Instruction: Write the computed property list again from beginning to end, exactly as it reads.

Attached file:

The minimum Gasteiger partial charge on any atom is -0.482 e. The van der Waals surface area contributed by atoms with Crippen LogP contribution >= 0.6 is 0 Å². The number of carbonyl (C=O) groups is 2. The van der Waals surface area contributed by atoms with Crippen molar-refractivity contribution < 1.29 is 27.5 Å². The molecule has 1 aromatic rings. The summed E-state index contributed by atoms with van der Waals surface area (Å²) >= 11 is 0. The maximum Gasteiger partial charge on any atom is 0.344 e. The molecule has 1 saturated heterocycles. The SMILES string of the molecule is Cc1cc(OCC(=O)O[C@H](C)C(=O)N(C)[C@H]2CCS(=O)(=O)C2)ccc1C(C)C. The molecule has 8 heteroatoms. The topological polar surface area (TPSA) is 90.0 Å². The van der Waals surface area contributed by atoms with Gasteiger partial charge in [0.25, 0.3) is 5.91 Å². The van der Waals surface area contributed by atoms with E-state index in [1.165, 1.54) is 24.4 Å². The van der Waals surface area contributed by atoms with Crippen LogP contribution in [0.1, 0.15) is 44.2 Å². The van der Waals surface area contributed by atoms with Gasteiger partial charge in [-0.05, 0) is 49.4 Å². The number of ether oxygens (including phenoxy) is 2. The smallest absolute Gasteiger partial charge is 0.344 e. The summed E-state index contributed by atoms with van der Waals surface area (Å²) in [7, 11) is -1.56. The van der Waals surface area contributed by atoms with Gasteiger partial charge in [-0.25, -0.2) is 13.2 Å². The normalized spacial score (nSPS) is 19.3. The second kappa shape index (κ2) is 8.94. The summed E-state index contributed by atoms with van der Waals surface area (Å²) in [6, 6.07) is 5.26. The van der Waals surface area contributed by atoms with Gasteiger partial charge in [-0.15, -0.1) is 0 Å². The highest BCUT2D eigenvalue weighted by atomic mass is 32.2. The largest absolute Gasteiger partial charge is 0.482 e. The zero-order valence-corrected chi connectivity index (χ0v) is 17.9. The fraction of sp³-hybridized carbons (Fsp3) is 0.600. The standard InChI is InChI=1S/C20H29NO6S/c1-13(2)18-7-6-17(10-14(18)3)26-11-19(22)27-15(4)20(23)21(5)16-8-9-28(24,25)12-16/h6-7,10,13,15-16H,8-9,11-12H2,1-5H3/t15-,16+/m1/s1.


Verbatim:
The minimum Gasteiger partial charge on any atom is -0.482 e. The van der Waals surface area contributed by atoms with Crippen LogP contribution >= 0.6 is 0 Å². The number of carbonyl (C=O) groups is 2. The van der Waals surface area contributed by atoms with Crippen molar-refractivity contribution < 1.29 is 27.5 Å². The molecule has 1 aromatic rings. The summed E-state index contributed by atoms with van der Waals surface area (Å²) >= 11 is 0. The maximum Gasteiger partial charge on any atom is 0.344 e. The molecule has 1 saturated heterocycles. The SMILES string of the molecule is Cc1cc(OCC(=O)O[C@H](C)C(=O)N(C)[C@H]2CCS(=O)(=O)C2)ccc1C(C)C. The molecule has 8 heteroatoms. The topological polar surface area (TPSA) is 90.0 Å². The van der Waals surface area contributed by atoms with Gasteiger partial charge in [0.25, 0.3) is 5.91 Å². The van der Waals surface area contributed by atoms with E-state index in [1.165, 1.54) is 24.4 Å². The van der Waals surface area contributed by atoms with Crippen LogP contribution in [0.1, 0.15) is 44.2 Å². The van der Waals surface area contributed by atoms with Gasteiger partial charge in [-0.05, 0) is 49.4 Å². The number of ether oxygens (including phenoxy) is 2. The smallest absolute Gasteiger partial charge is 0.344 e. The summed E-state index contributed by atoms with van der Waals surface area (Å²) in [7, 11) is -1.56. The van der Waals surface area contributed by atoms with Gasteiger partial charge in [-0.25, -0.2) is 13.2 Å². The normalized spacial score (nSPS) is 19.3. The second kappa shape index (κ2) is 8.94. The summed E-state index contributed by atoms with van der Waals surface area (Å²) in [6, 6.07) is 5.26. The van der Waals surface area contributed by atoms with Gasteiger partial charge in [-0.15, -0.1) is 0 Å². The highest BCUT2D eigenvalue weighted by atomic mass is 32.2. The largest absolute Gasteiger partial charge is 0.482 e. The zero-order valence-corrected chi connectivity index (χ0v) is 17.9. The fraction of sp³-hybridized carbons (Fsp3) is 0.600. The standard InChI is InChI=1S/C20H29NO6S/c1-13(2)18-7-6-17(10-14(18)3)26-11-19(22)27-15(4)20(23)21(5)16-8-9-28(24,25)12-16/h6-7,10,13,15-16H,8-9,11-12H2,1-5H3/t15-,16+/m1/s1.